If passed, 'campus carry' could bring cost UT System $39 million

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Photo Credit: Alex Dolan | Daily Texan Staff

The UT System estimates “campus carry,” if passed, would cost UT campuses $39 million in additional security measures, but a UT-Austin fiscal note said the bill would have no significant fiscal impact for the school.

According to UT-Austin’s fiscal note, which estimates expenses associated with campus carry, the policy would not cost the University any additional funds. The System gathered the documents and submitted them to the Legislative Budget Board for review.

UT-Austin spokesman Gary Susswein said the note operates under the assumption that students would fund any storage costs for guns in residence halls. Susswein said it is early in the legislative session, and the University budget for campus carry is not official and may change as the session continues.

“If our decision ends up different than our assumption, there could be some costs to the University,” Susswein said.

Sen. Brian Birdwell (R-Granbury), author of SB 11, which would implement campus carry, said in a statement he thinks these additional funds are not necessary expenses.

“It is patently absurd to suggest that additional security resources would be needed to accommodate faculty, staff or student [concealed handgun license (CHL)]-holders on Texas campuses,” Birdwell said in a statement. “I think it is bordering on offensive to suggest that [CHL-holders] will conduct themselves any less thoughtfully or lawfully the moment they set foot inside a university building.”

A recent UT/Texas Tribune poll found that Texans are split on campus carry. Forty-seven percent of those polled are in favor of the policy, whereas 45 percent are opposed.

“UT leadership on the University level and the System level has been very clear in their opposition to the idea of campus carry, and I think that remains the case,” Susswein said.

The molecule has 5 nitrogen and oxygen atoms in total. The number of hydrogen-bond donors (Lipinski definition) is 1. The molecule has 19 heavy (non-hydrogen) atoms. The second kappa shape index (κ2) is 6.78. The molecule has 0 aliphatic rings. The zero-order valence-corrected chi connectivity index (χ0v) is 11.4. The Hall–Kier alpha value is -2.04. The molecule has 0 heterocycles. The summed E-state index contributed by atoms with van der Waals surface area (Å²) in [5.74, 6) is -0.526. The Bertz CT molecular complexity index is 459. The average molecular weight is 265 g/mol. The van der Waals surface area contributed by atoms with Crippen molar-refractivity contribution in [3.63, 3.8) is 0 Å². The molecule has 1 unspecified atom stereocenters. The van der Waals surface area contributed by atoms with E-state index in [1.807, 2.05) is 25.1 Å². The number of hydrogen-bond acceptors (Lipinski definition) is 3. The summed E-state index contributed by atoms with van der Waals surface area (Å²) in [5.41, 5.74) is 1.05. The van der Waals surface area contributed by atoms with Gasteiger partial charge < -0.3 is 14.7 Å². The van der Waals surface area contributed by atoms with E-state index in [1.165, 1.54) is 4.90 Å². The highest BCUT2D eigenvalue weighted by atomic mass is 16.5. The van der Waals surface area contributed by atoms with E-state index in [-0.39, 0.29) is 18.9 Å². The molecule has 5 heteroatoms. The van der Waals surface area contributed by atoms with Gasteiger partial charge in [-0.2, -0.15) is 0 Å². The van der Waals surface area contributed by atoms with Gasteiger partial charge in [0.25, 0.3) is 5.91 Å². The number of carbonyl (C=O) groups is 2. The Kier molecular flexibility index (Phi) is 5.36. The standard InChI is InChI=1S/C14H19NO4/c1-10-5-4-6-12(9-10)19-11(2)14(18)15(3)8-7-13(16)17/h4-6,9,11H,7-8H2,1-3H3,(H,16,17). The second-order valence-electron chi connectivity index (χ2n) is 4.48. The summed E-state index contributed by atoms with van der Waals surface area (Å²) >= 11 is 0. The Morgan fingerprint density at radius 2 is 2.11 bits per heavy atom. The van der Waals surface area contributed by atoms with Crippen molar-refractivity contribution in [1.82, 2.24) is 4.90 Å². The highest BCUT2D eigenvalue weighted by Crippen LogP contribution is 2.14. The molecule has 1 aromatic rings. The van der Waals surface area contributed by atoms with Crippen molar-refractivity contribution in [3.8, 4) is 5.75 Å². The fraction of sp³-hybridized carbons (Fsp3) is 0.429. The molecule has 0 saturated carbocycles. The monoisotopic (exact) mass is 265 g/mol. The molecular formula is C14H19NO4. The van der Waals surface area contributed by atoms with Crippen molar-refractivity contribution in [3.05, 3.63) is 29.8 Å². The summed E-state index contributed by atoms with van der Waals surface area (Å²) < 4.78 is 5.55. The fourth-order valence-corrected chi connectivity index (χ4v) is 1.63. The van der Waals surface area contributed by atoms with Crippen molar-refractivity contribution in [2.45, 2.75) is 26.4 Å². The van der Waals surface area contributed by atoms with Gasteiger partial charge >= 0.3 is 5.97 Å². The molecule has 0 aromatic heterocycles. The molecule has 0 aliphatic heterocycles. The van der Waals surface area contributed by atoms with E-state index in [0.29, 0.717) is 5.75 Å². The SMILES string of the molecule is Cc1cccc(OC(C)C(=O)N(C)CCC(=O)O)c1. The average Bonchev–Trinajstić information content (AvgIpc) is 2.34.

Susswein said there are currently not any anticipated additional costs for UTPD.

“There would be some new training that is added, but that would be part of their ongoing and regular training,” Susswein said.

There might also be additional costs associated with enhanced security systems, Susswein said, but it is not clear whether these measures will be required.

The majority of the UT System’s $39 million estimated cost comes from its six medical branches. Most significantly, the M.D. Anderson Cancer Center estimated it would require $22 million dollars to increase staff size and training for its police department and to install security systems, such as card readers, UT System spokeswoman Jenny LaCoste-Caputo said.

“It’s clear that there are inherent safety risks in a medical setting that present specific challenges, such as medical equipment, the presence of chemicals held under high pressure, safety concerns for patients and providing necessary storage for handguns that doesn’t currently exist,” LaCoste-Caputo said in an email.

UT-Dallas, UT-El Paso and UT-Rio Grande Valley have also requested additional funds to accommodate campus carry if the bill were to pass. Combined, the institutions requested about $630,000 for security measures.

“The total UT System budget is $15.6 billion,” LaCoste-Caputo said in an email. “Still, $39 million is a substantial amount of money that would have to be covered through existing funding. It’s too early to say where that money would come from, but it would have an impact.”